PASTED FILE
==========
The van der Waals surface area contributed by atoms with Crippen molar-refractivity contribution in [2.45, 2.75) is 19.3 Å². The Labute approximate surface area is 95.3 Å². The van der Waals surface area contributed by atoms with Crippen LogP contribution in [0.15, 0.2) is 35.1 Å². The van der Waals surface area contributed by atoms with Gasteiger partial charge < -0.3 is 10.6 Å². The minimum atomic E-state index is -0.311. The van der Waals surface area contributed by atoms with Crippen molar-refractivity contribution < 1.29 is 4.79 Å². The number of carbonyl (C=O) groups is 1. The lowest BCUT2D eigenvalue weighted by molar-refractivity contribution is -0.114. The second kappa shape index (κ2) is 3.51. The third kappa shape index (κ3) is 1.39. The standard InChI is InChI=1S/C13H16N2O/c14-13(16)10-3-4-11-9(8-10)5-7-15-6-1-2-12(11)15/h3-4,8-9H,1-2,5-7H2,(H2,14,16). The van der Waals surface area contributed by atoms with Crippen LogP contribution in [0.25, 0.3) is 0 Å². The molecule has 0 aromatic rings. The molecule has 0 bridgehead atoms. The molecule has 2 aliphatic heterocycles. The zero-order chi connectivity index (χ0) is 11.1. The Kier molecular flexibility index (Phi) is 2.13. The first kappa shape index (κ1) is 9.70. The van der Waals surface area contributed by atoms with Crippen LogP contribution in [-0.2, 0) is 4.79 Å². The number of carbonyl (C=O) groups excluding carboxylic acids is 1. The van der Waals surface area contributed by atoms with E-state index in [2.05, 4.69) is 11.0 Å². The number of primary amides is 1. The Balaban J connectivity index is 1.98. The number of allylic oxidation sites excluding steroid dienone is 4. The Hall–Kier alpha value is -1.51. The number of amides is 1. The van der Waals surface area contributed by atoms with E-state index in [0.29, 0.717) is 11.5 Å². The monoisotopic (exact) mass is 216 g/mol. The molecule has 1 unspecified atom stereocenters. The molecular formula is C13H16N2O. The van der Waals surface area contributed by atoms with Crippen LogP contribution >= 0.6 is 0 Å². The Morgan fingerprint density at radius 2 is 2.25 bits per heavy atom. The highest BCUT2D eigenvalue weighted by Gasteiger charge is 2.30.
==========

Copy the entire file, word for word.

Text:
The van der Waals surface area contributed by atoms with Crippen molar-refractivity contribution in [2.45, 2.75) is 19.3 Å². The Labute approximate surface area is 95.3 Å². The van der Waals surface area contributed by atoms with Crippen LogP contribution in [0.15, 0.2) is 35.1 Å². The van der Waals surface area contributed by atoms with Gasteiger partial charge < -0.3 is 10.6 Å². The minimum atomic E-state index is -0.311. The van der Waals surface area contributed by atoms with Crippen molar-refractivity contribution < 1.29 is 4.79 Å². The number of carbonyl (C=O) groups is 1. The lowest BCUT2D eigenvalue weighted by molar-refractivity contribution is -0.114. The second kappa shape index (κ2) is 3.51. The third kappa shape index (κ3) is 1.39. The standard InChI is InChI=1S/C13H16N2O/c14-13(16)10-3-4-11-9(8-10)5-7-15-6-1-2-12(11)15/h3-4,8-9H,1-2,5-7H2,(H2,14,16). The van der Waals surface area contributed by atoms with Crippen LogP contribution in [0.25, 0.3) is 0 Å². The molecule has 0 aromatic rings. The molecule has 0 bridgehead atoms. The molecule has 2 aliphatic heterocycles. The zero-order chi connectivity index (χ0) is 11.1. The Kier molecular flexibility index (Phi) is 2.13. The first kappa shape index (κ1) is 9.70. The van der Waals surface area contributed by atoms with Crippen LogP contribution in [-0.2, 0) is 4.79 Å². The number of carbonyl (C=O) groups excluding carboxylic acids is 1. The van der Waals surface area contributed by atoms with E-state index in [2.05, 4.69) is 11.0 Å². The number of primary amides is 1. The Balaban J connectivity index is 1.98. The number of allylic oxidation sites excluding steroid dienone is 4. The Hall–Kier alpha value is -1.51. The number of amides is 1. The van der Waals surface area contributed by atoms with E-state index in [0.29, 0.717) is 11.5 Å². The monoisotopic (exact) mass is 216 g/mol. The molecule has 1 unspecified atom stereocenters. The molecular formula is C13H16N2O. The van der Waals surface area contributed by atoms with Crippen LogP contribution >= 0.6 is 0 Å². The Morgan fingerprint density at radius 2 is 2.25 bits per heavy atom. The highest BCUT2D eigenvalue weighted by Gasteiger charge is 2.30.